PORT ANGELES — In preparation for an unusual event later this week, James Garlick stepped inside the roofless Field Arts & Events Hall to play the music he loves.
On the west side of the building, not far from the Strait of Juan de Fuca, Garlick lifted his violin — and filled the space with sound. A natural, gentle reverberation came back around, making him all the more eager for the official performance to come.
Shortly after sunset this Wednesday, Field Hall, under construction at Front and Oak streets on Port Angeles’ waterfront, will have its topping-off ceremony. The event, to be streamed online, will include music, a salute to the builders and, for the big flourish, placement of the final beam atop the structure’s steel frame.
With no large gatherings or concerts allowed amid the coronavirus pandemic, Garlick and his longtime friend, violist Richard O’Neill, worked with Field Hall executive director Chris Fidler to make this event happen.
O’Neill and Garlick, locally grown, internationally known musicians, will stand on the concrete where the stage will later be built, and play some Schubert, some Mozart and a surprise encore of a piece they played a few years ago with the Port Angeles Symphony.
“We are really hungry to share music with the community in a safe, accessible way,” Garlick said after his foray inside the hall.
Showtime is 8 p.m., about 20 minutes after sunset, and Fidler has set out to make the evening a dramatic one: Laser lights will illuminate the sky and a 150-foot-tall crane will pick up the marigold-colored beam from adjacent Pebble Beach and raise it over the building.
That’s after nightfall; during the day, the beam will rest on the beach beside the Olympic Discovery Trail where, Fidler said, people can sign their names on it and, if they choose, make a donation toward the nonprofit project.
“We’ll have some folks there,” answering questions, socially distancing and wearing masks, he added, along with architectural renderings of the finished buildings.
Field Hall is part of a planned Waterfront Center campus, to eventually add a marine discovery center and the Elwha Klallam Tribe cultural center.
This topping-off milestone comes nearly 11 months after the groundbreaking for the $34 million complex, designed to encompass a 500-seat concert hall, 300-seat conference center, coffee shop, ticket office and 1,000-square-foot art gallery.
The music space will be named the Donna Morris Auditorium for the woman who, in 2016, bequeathed $9 million toward the building of a performing arts center for Port Angeles. Field Arts & Events Hall gets its name from Dorothy Field, who purchased the waterfront land.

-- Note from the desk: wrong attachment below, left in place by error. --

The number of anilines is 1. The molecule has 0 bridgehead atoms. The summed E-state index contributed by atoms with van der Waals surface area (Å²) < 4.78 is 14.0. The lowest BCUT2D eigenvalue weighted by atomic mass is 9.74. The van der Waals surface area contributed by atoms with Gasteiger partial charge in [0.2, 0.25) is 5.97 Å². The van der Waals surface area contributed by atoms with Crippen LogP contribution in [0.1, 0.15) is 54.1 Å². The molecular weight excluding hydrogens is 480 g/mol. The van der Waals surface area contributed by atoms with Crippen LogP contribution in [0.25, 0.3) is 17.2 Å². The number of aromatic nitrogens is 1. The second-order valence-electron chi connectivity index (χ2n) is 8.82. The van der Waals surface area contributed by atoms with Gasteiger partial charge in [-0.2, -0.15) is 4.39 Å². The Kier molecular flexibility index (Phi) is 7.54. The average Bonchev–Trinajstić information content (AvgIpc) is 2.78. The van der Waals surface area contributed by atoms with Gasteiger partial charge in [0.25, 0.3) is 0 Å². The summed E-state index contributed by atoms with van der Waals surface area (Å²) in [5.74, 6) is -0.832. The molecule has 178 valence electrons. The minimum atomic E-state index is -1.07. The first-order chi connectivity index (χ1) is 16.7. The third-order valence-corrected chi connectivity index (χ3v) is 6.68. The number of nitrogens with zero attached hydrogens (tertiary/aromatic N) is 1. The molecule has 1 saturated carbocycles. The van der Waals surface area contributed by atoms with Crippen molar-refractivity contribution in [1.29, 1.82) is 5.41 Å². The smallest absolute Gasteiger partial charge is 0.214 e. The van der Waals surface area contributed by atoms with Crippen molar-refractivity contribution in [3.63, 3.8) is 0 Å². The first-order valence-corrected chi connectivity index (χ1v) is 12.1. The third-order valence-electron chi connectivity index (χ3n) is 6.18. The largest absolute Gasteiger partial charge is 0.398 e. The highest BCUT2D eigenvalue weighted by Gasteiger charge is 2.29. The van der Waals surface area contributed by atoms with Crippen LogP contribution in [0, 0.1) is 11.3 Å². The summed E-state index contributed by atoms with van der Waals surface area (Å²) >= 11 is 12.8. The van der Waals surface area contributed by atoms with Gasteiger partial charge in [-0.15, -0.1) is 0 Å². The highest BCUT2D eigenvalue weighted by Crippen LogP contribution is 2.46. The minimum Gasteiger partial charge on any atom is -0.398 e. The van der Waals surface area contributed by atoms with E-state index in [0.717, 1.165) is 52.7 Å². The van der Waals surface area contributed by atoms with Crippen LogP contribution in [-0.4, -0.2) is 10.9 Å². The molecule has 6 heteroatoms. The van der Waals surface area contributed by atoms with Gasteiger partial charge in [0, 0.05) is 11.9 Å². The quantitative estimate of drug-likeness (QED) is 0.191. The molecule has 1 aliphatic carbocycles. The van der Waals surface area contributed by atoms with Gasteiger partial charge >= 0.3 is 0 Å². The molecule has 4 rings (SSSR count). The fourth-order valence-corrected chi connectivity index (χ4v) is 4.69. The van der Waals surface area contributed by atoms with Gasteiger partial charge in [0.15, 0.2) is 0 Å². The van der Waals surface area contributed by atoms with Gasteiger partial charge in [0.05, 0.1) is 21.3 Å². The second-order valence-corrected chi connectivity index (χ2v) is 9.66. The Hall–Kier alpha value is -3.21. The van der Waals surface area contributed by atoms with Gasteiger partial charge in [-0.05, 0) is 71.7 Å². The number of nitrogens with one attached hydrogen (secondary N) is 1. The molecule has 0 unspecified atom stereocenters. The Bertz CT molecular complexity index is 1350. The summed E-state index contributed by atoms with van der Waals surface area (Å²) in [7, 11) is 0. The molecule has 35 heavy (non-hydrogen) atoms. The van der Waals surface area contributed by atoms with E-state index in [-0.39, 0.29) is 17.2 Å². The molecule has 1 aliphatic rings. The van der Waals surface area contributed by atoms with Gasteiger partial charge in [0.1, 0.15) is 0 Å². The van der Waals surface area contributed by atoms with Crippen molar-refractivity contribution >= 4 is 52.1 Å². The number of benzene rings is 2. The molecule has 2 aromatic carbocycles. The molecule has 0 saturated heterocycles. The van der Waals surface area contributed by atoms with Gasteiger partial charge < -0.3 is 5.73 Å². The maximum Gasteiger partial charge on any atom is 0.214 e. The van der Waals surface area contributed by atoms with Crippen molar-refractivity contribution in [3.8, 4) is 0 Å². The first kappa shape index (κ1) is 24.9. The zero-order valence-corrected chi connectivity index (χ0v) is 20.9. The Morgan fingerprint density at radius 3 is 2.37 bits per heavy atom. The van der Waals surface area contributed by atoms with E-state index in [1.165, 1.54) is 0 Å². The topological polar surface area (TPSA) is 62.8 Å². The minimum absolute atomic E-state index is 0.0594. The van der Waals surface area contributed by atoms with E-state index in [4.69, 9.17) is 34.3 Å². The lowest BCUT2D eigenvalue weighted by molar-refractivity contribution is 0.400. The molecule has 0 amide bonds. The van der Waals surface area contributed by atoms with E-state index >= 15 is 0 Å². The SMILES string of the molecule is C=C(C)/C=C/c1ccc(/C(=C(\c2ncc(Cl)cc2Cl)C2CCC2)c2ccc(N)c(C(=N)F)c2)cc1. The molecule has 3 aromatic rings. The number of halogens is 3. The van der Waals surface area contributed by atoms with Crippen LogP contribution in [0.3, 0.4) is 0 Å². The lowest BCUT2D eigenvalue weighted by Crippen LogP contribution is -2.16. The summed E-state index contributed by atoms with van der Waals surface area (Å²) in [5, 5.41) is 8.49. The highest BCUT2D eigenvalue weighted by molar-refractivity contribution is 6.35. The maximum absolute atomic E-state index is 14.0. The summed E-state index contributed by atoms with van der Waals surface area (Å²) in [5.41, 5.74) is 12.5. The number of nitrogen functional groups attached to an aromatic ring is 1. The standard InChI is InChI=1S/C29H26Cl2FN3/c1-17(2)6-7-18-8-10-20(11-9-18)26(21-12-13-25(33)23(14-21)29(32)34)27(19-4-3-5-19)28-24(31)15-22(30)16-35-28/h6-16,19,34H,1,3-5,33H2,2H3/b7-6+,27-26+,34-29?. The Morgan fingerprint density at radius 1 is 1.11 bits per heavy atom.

Many months before the pandemic, Fidler met with Garlick and O’Neill, the artistic directors of Port Angeles’ Music on the Strait festival. They envisioned a day when the two-week festival of chamber music, which has drawn performers from across the country, could move into the Donna Morris Auditorium.
Music on the Strait has sold out its ticketed concerts and free performances since it began in 2018. The venues, Peninsula College’s Maier Hall and Port Angeles’ Holy Trinity Lutheran Church, are acoustically excellent, said Garlick, but he and O’Neill also imagine a day when their festival could happen in the much larger hall on the Strait, befitting the name.
At the start of this year, Garlick and O’Neill also had high hopes of a 2020 Music on the Strait festival. They had to cancel it along with the rest of this summer’s live music events.
“For musicians, this [pandemic] has been cataclysmic,” O’Neill said.
He recently relocated from Southern California to Boulder, Colo., to join the famed Takács Quartet, which has virtual and live concerts slated later this year at Colorado and Stanford universities, at the Library of Congress and at the Kennedy Center in Washington, D.C.
For O’Neill, who grew up in Sequim, it feels surreal to play in such a place as Field Hall. He remembers well the days when he and Garlick would go to the nearby Black Ball ferry terminal and catch the MV Coho to Victoria, B.C., for music lessons.
Wednesday’s ceremony, for both performers, is a chance to highlight the importance of live music in Port Angeles — and the hope for its return.
Canceling festivals and concerts is crushing, Garlick said; it hasn’t dimmed his love for performing classical music. In recent months, he’s spent time at his family’s cabin in Port Angeles, practicing simply for the love of it.
As for the time frame of the Waterfront Center completion, Fidler said the coronavirus has rendered everything fluid. The original opening was to be in fall 2021. Gov. Jay Inslee’s ban on construction in Washington state last spring interrupted progress, “but we’re making up time,” Fidler said.
Garlick added that now is a critical moment for the local arts community, which inspired musicians such as O’Neill and himself.
“The message we want to share,” he said, “is that it’s crucial to support all of our local arts organizations: the Port Angeles Fine Arts Center, the Juan de Fuca Foundation, the Port Angeles Symphony, Centrum.
“So many people are struggling,” he added.
“Music and art can offer solace in hard times.”
Diane Urbani de la Paz, a former features editor for the Peninsula Daily News, is a freelance writer living in Port Townsend.